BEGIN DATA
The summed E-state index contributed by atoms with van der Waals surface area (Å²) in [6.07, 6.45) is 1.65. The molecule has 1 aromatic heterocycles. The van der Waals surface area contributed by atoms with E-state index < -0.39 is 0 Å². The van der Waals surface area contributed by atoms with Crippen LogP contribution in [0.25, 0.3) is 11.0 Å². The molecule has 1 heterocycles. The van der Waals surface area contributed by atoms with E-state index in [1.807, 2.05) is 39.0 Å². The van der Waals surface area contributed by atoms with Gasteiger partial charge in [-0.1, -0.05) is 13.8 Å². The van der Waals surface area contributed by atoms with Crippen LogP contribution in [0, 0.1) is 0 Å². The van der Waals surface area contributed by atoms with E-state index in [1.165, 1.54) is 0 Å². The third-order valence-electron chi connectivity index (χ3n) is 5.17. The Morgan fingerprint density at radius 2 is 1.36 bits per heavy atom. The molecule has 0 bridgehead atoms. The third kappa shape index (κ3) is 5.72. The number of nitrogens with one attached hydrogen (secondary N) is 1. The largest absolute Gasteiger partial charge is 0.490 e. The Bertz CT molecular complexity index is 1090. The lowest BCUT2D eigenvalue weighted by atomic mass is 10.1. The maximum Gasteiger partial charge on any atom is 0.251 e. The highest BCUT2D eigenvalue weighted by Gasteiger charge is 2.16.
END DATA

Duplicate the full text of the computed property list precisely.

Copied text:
The summed E-state index contributed by atoms with van der Waals surface area (Å²) in [6.07, 6.45) is 1.65. The molecule has 1 aromatic heterocycles. The van der Waals surface area contributed by atoms with E-state index < -0.39 is 0 Å². The van der Waals surface area contributed by atoms with Crippen LogP contribution in [0.25, 0.3) is 11.0 Å². The molecule has 1 heterocycles. The van der Waals surface area contributed by atoms with E-state index in [1.807, 2.05) is 39.0 Å². The van der Waals surface area contributed by atoms with Gasteiger partial charge in [-0.1, -0.05) is 13.8 Å². The van der Waals surface area contributed by atoms with Crippen LogP contribution in [0, 0.1) is 0 Å². The van der Waals surface area contributed by atoms with E-state index in [1.165, 1.54) is 0 Å². The third-order valence-electron chi connectivity index (χ3n) is 5.17. The Morgan fingerprint density at radius 2 is 1.36 bits per heavy atom. The molecule has 0 bridgehead atoms. The third kappa shape index (κ3) is 5.72. The number of nitrogens with one attached hydrogen (secondary N) is 1. The largest absolute Gasteiger partial charge is 0.490 e. The Bertz CT molecular complexity index is 1090. The lowest BCUT2D eigenvalue weighted by atomic mass is 10.1. The maximum Gasteiger partial charge on any atom is 0.251 e. The highest BCUT2D eigenvalue weighted by Gasteiger charge is 2.16.